The goal of this proposal is to identify citrullinated biomarkers of cancer, rheumatoid arthritis and colitis. This goal will be achieved by developing a highly practical and versatile technology to detect and characterize citrullinated proteins in complex proteomes. Protein citrullination is increased in virtually all inflammatory diseases, as well as cancer, and the evidence indicates that this post-translational modification is a major contributor to disease pathogenesis. In fact, inhibition of protein citrullination decreases diseas severity in animal models of rheumatoid arthritis, ulcerative colitis, nerve damage, and cancer. Thus, citrullinated biomarkers most likely exist and exploiting these citrullination events for disease diagnostics presents a single provocative strategy that is applicable to multiple diseases. The approach proposed herein is innovative because a new paradigm is being tested - that citrullinated proteins are disease biomarkers. Additionally, an enabling technology will be developed that can be used to identify citrullinated biomarkers in numerous disease states. The platform being developed is faster and more versatile than existing technologies, providing a unique strategy to interrogate the role of citrullination in these diseases. Furthermore, this technology can be extended to the identification and quantification of citrullinated proteins by MS, which is not possible with existing technologies. This new platform is therefore not only applicable to screening patient samples to identify biomarkers, but can be adapted to enrich and identify specific citrullinated proteins, thereby providing deeper insight into the functional roleof citrullination. This technology, coupled with the disease models and collaborator expertise in this grant, enables the exploration of a potential paradigm-shifting outcome, whereby the detection of citrullination events provides a common diagnostic for a multitude of divergent diseases. The impact of this proposal is multifold. First, the identification of citrullinated biomarkers will alow for better, more tailored treatments, because they can be used to diagnose and monitor the efficacy of treatments for these diseases. Second, these efforts will define the 'citrullinome', thereby facilitating a greater understanding of how this modification contributes to normal and pathological processes. Third, these findings will determine if there is a common link between these disparate diseases. In summary, the funding of this proposal will ultimately provide powerful chemical probes for scientists interested in the in vivo role of protein citrullination an will have a strong translational impact on the development of diagnostics and therapeutics for numerous diseases.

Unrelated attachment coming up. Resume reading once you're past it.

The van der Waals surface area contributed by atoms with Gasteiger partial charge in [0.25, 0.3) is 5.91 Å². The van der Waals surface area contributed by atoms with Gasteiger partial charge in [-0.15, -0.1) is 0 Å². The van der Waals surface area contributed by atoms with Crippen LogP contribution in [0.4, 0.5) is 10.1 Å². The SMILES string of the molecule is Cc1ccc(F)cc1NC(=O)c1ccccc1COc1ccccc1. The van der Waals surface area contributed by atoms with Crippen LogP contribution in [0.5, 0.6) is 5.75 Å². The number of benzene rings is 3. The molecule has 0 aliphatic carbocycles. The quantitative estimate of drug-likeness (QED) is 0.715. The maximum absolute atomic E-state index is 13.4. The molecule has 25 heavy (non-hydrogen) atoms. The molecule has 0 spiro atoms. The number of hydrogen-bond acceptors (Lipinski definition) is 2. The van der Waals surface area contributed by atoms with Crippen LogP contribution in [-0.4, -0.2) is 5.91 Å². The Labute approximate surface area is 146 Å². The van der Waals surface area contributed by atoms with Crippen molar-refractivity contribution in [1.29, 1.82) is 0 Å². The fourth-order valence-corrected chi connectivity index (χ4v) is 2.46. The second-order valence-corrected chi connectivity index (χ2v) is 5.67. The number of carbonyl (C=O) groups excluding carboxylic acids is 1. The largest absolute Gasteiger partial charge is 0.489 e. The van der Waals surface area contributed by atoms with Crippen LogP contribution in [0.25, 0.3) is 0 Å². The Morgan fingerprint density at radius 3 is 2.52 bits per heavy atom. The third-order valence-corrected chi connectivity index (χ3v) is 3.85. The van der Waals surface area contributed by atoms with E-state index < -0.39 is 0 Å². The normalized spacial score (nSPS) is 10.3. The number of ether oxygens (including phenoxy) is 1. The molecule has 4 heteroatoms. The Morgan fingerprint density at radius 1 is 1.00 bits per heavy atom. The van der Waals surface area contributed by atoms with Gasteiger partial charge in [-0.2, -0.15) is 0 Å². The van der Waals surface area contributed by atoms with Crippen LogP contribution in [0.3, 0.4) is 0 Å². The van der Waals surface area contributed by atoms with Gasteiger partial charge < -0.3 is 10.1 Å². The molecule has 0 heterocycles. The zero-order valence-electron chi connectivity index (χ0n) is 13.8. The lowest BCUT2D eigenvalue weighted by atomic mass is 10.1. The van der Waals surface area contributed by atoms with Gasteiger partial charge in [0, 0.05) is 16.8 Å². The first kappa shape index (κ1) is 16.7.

Public Health Relevance

The identification of disease biomarkers has been identified by the NIH as a high priority research area. Such biomarkers can be used to diagnose and monitor the efficacy of therapeutic interventions. The citrullinated protein biomarkers that we plan to identify will be useful for diagnosing and monitoring the progression of a variety of inflammatory diseases and cancers.

National Institute of Health (NIH)
Research Project (R01)
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Synthetic and Biological Chemistry A Study Section (SBCA)
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Fabian, Miles
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Scripps Florida
United States
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